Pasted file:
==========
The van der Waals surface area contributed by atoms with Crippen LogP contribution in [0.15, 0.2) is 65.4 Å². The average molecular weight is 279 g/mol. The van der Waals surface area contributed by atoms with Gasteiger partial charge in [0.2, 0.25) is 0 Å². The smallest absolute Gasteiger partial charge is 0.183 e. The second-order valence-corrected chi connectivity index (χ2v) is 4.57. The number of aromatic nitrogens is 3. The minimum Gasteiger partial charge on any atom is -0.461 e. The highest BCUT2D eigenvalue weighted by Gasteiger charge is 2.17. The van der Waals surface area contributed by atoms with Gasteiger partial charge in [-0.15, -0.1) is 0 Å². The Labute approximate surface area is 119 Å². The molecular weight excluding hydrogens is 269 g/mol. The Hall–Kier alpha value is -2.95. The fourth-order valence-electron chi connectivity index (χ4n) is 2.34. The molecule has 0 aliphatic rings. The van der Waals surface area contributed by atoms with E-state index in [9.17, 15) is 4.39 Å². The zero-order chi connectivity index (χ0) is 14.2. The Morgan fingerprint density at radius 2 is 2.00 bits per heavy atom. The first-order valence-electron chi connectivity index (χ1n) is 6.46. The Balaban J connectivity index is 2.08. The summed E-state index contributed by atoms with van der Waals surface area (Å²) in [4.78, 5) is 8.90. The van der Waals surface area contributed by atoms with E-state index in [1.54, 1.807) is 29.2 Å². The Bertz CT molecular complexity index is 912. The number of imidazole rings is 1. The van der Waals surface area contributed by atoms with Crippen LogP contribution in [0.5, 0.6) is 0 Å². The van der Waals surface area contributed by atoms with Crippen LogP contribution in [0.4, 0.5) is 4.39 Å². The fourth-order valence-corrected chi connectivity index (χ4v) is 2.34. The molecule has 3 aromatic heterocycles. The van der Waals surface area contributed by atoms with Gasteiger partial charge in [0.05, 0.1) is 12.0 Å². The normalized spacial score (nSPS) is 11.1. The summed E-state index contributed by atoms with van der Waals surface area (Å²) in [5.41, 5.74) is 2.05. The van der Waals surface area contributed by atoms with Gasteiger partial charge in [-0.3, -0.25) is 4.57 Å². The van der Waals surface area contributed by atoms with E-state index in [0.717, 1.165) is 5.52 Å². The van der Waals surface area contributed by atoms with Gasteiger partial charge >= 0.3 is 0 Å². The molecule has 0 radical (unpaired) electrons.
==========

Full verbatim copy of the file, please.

The van der Waals surface area contributed by atoms with Crippen LogP contribution in [0.15, 0.2) is 65.4 Å². The average molecular weight is 279 g/mol. The van der Waals surface area contributed by atoms with Gasteiger partial charge in [0.2, 0.25) is 0 Å². The smallest absolute Gasteiger partial charge is 0.183 e. The second-order valence-corrected chi connectivity index (χ2v) is 4.57. The number of aromatic nitrogens is 3. The minimum Gasteiger partial charge on any atom is -0.461 e. The highest BCUT2D eigenvalue weighted by Gasteiger charge is 2.17. The van der Waals surface area contributed by atoms with Gasteiger partial charge in [-0.15, -0.1) is 0 Å². The Labute approximate surface area is 119 Å². The molecular weight excluding hydrogens is 269 g/mol. The Hall–Kier alpha value is -2.95. The fourth-order valence-electron chi connectivity index (χ4n) is 2.34. The molecule has 0 aliphatic rings. The van der Waals surface area contributed by atoms with E-state index in [9.17, 15) is 4.39 Å². The zero-order chi connectivity index (χ0) is 14.2. The Morgan fingerprint density at radius 2 is 2.00 bits per heavy atom. The first-order valence-electron chi connectivity index (χ1n) is 6.46. The Balaban J connectivity index is 2.08. The summed E-state index contributed by atoms with van der Waals surface area (Å²) in [4.78, 5) is 8.90. The van der Waals surface area contributed by atoms with E-state index in [1.54, 1.807) is 29.2 Å². The Bertz CT molecular complexity index is 912. The number of imidazole rings is 1. The van der Waals surface area contributed by atoms with Crippen LogP contribution in [0.5, 0.6) is 0 Å². The van der Waals surface area contributed by atoms with Crippen LogP contribution in [0.4, 0.5) is 4.39 Å². The fourth-order valence-corrected chi connectivity index (χ4v) is 2.34. The molecule has 3 aromatic heterocycles. The van der Waals surface area contributed by atoms with Gasteiger partial charge in [0.05, 0.1) is 12.0 Å². The normalized spacial score (nSPS) is 11.1. The summed E-state index contributed by atoms with van der Waals surface area (Å²) in [5.41, 5.74) is 2.05. The van der Waals surface area contributed by atoms with Gasteiger partial charge in [-0.3, -0.25) is 4.57 Å². The van der Waals surface area contributed by atoms with E-state index in [0.717, 1.165) is 5.52 Å². The van der Waals surface area contributed by atoms with Gasteiger partial charge >= 0.3 is 0 Å². The molecule has 0 radical (unpaired) electrons.